As members of local and global Jewish communities, we bear responsibility for pursuing justice and equality for all the citizens of the world. We can all give tzedakah and a little time, while some of us have the capacity to do much more. We make the world better when we fight for justice from a place of humility and love, not rage. These rituals and prayers infuse that work with a sense of holiness and perspective to help us do just that.
How can we embrace the powerful exercise of Shmita in a way that is both personally meaningful and works to restore the fabric of our community?
Our most holy texts make it clear that we may not stand idly by while violence is perpetrated in our midst.
Every once in a long while, different streams of time flow together in a way that seems uncanny—even miraculous.
We welcome your submissions for a virtual “assembly” of voices that weave in Jewish teachings, rituals, and prayers in response to climate change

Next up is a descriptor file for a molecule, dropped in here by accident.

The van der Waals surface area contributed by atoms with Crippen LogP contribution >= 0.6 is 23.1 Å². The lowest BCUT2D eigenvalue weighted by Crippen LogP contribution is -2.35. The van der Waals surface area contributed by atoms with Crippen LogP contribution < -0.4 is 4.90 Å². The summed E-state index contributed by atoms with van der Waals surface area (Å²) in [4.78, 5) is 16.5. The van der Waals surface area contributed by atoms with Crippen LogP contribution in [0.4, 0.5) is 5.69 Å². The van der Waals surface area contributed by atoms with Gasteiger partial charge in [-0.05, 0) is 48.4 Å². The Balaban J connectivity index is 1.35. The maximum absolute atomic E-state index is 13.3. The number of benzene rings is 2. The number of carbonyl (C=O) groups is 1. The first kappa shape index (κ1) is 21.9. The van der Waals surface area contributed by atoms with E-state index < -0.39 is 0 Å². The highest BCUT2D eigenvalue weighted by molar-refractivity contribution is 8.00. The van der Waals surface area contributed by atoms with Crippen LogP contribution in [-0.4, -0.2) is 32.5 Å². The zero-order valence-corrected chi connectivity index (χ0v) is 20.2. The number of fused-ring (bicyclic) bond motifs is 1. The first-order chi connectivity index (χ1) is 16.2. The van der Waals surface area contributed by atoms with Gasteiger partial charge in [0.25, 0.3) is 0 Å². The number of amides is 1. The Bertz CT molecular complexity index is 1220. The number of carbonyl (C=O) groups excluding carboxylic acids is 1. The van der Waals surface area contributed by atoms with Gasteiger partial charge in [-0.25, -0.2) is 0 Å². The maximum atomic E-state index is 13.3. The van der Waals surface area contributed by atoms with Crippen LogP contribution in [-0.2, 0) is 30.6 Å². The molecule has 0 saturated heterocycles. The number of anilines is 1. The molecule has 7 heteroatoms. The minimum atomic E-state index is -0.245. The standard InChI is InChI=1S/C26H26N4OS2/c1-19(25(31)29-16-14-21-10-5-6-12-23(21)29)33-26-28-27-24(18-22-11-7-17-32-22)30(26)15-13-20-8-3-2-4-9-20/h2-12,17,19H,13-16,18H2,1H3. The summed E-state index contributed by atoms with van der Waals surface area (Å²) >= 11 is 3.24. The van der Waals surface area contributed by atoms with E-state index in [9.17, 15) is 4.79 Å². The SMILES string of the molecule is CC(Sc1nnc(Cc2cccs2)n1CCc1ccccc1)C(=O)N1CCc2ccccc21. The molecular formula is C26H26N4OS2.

At the end of Shabbat, after saying the havdalah blessings, it is traditional to sing Eliyahu HaNavi, hoping for and dreaming of the day when Elijah will come and usher in the messianic age. We...
Typically when we think of access in general and in Jewish community specifically, we first default to thinking about physical access—is the bimah accessible? Do we have sign language interpretation...
This past Friday afternoon, while Twitter experienced a "glut" of tweets recognizing #NationalDonutDay, @Ritualwell had a slightly different agenda. We hosted the second in our series of #...